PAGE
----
Planning for Loudoun’s future has gotten a lot of attention through the summer. We continue to track and inform the public about the many critical transportation decisions currently being considered, which could drastically impact the County’s character. Decisions on a potential new Potomac River Bridge crossing and tra c improvements on Route 15 north of Leesburg are in the works (see “Eight Reasons” on page 1). In addition, the new comprehensive plan draft is getting eshed out with new land use designations for the suburban and transition areas, called “Place Types,” and a revision of all policies are in preparation for the next round of public input sessions in January 2018. Please stay tuned as we will be alerting you of important decisions and opportunities for public involvement.


Civil War Battlefield Research

The 1863 battles of Jack’s Shop and James City in Madison County were important engagements in the Civil War. Yet, little is known about how they unfolded or the significance of the battles within the context of the war. We received a grant from the National Park Service’s American Battle eld Protection Program to research and document these two battlefields, and we selected Rivanna Archaeological Services to undertake the research and mapping project to develop a better understanding of these battlefields. To kick o this project, we hosted a community meeting on July 11 in the historic village of Rochelle to explain the project and gather information about the battlefields. Contact Kristie Kendall, our historic preservation manager, at kkendall@pecva.org, if you want to learn more about this effort.


Gordonsville Park Initiative

The Town of Gordonsville is working with PEC to develop a master plan for refurbishing Verling Park, a neighborhood park in the heart of the community. Over the summer, the Town held three community meetings and conducted a survey to gather input for the park master plan, which is scheduled to be completed by fall. It will include a design for refurbishing the park, improving park access from Main Street and Baker Street, and developing sidewalks to connect Verling Park with Firemen’s Fairgrounds. The plan will be used to secure private and public funding for refurbishing the park.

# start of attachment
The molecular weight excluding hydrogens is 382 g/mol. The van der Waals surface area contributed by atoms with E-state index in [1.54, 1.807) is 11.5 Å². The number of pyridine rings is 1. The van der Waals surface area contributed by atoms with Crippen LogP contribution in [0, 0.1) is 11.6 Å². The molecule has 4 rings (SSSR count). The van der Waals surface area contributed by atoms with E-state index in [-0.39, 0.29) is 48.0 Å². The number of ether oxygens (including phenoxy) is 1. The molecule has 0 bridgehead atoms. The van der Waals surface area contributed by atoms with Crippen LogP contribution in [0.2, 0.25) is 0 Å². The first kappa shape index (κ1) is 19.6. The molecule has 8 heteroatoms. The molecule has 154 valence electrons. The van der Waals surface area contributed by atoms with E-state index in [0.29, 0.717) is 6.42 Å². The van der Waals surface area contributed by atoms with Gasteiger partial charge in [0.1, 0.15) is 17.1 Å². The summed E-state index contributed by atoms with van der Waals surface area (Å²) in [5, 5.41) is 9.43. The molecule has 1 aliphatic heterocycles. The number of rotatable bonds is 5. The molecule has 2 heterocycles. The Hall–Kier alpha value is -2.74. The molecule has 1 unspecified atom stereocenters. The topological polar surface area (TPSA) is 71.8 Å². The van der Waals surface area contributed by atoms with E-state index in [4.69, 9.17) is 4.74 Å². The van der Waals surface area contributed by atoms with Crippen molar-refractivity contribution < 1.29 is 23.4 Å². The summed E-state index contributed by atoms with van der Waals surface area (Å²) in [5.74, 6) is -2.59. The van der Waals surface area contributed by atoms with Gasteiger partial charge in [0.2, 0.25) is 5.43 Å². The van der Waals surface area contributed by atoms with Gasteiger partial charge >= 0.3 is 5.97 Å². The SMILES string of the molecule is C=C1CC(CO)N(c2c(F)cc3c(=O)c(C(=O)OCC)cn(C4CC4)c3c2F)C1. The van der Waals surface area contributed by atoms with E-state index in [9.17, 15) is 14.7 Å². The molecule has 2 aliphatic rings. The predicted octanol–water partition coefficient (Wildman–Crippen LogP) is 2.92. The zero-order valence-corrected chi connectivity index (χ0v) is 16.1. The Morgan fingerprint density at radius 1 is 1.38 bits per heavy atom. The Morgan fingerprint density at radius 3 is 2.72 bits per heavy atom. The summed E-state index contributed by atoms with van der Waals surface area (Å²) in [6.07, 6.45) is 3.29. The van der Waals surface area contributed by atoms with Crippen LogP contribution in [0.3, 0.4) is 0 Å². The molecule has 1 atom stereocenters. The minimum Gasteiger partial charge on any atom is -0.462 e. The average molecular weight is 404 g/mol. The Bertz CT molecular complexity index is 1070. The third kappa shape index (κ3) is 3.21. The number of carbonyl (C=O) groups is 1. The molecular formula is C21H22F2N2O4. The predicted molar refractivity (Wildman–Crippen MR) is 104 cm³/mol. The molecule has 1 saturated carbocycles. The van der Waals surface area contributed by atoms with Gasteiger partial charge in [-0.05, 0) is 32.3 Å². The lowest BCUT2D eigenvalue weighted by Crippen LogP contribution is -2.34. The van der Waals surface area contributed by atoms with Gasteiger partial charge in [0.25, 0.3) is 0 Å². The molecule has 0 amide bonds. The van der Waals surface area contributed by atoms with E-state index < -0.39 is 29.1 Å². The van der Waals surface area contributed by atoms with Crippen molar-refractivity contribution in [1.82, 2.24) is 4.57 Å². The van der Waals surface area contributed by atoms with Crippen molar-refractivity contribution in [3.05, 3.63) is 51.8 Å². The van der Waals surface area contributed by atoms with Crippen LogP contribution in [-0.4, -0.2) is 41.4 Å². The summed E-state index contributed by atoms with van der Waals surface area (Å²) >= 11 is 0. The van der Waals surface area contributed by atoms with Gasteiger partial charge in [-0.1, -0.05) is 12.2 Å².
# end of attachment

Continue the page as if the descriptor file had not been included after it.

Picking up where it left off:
Sprucepine Branch Restored!

This June, three culverts were replaced with a driveway bridge at Sprucepine Branch, near Huntly, Virginia. A special thanks to landowners — the Northup and Griffin families — who made this work possible, and are steadfast stewards for Sprucepine Branch. Many thanks to partners at the U.S. Fish and Wildlife Service, Shenandoah Streamworks, Trout Unlimited, and the Krebser Fund for Rappahannock County in supporting this work to improve habitat for Eastern Brook Trout and restore water quality for the Piedmont’s headwater streams. See “Free Flow: Restoring Rivers & Connecting Habitat” on page 1 for more details.

This article was featured in our Fall 2017 member newsletter, The Piedmont View.